Indefatigable. The word has fallen into disuse, probably because it’s unpronounceable. So let’s find another one. Like scintillating. My companion kept repeating it last Saturday: scintillating.
We were trying to describe the one-man, one-act, 75-minute play from Brave New Productions, by Jonathan Tolins, featuring Donald Rees declaiming like a gay Robin Williams. (You know that manic stream-of-consciousness that takes off in directions you never expect?)
Rees is amazing. He barely stumbles in this fast-paced monologue with references to movies, music, Broadway, cultural oddities like the 405 (Los Angeles freeway) . . . and Streisand. Ultimately, this is a play about Barbra Streisand, and the fascination she exerts on the gay world.
Latching on to a few factoids— Streisand’s palatial L.A. home, her book (My Passion for Design) and the oddity of her shopping centre in her own basement— Tolins creates a fantasy about an out-of-work actor who is hired to staff this private shopping mall. In the process, he gets to ‘act’ like a shopkeeper, and to meet Barbra.
Channeling Streisand, Rees’ Brooklyn accent, the pugnacious expression on ‘her’ face, the downward gaze from an uptilted head as she stares cross-eyed at her companion, the nasal accent emerging from the famous schnoz . . . Well, by the end of the play you can feel yourself in the presence of this awkward, homely-beautiful megastar.
It helps that we all know Barbra. Who can forget her? The gutteral speaking voice and the soaring song? the huge honker and the inexplicable beauty? the Egyptian eyes on a New Yawk Jewess? Who can overlook her TV chats with friends Ellen and Oprah? Her championing of liberal causes?
Barbra is a well-loved icon in America, but even if you aren’t familiar with every facet of the Streisand lifestyle, Tolins by the end does make you feel the poignancy of a star who has acquired the sun, moon and stars, and still harbors all-too-human insecurities.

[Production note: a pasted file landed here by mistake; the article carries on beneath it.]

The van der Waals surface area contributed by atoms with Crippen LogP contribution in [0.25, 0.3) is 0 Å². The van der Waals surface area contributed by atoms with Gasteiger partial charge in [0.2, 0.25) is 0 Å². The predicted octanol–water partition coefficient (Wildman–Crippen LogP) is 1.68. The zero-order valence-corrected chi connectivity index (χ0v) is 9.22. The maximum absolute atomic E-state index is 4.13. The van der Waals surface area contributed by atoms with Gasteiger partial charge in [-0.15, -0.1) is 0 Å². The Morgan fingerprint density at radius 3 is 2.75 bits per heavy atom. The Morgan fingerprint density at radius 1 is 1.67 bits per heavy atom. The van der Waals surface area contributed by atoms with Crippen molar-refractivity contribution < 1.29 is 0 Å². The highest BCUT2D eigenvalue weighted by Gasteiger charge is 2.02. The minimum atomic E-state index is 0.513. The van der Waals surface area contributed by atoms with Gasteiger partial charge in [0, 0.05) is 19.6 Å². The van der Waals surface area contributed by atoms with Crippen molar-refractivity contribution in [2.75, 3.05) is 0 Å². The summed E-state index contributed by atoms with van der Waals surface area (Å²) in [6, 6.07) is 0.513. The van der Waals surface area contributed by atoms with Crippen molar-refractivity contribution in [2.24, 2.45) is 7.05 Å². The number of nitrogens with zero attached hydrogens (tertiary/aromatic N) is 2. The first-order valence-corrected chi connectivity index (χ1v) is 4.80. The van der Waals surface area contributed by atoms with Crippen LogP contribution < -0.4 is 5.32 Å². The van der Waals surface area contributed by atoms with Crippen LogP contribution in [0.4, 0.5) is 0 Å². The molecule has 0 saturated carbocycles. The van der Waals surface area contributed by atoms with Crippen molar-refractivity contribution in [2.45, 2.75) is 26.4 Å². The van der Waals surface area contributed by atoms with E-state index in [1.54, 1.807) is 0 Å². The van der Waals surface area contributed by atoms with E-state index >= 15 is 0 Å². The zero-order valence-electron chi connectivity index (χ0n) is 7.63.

The nut graf— as reporters at The Wall Street Journal used to call it— in this case is a few lines very near the end. Rees spreads his arms out wide and declares that our height is about the same as our arm-span. And what’s in this enclosure, this space we inhabit, he tells us, is what matters.
The contrast between this perspective and Streisand’s enormous home, her carefully chosen furnishings, the mall she has created in her basement . . . is as clear as Streisand’s voice: All that clutter won’t buy happiness.
Buyer & Cellar was nominated for Best Play and won Best Leading Actor by BroadwayWorld Montreal last summer. This year it’s had a good run at Theatre Ste Catherine under the auspices of the Montreal Fringe Festival. It’s been performed Off-Broadway and in several other venues. If you missed this summer’s production, watch for a return at some point. And keep an eye on Donald Rees. He is an original— yes, scintillating.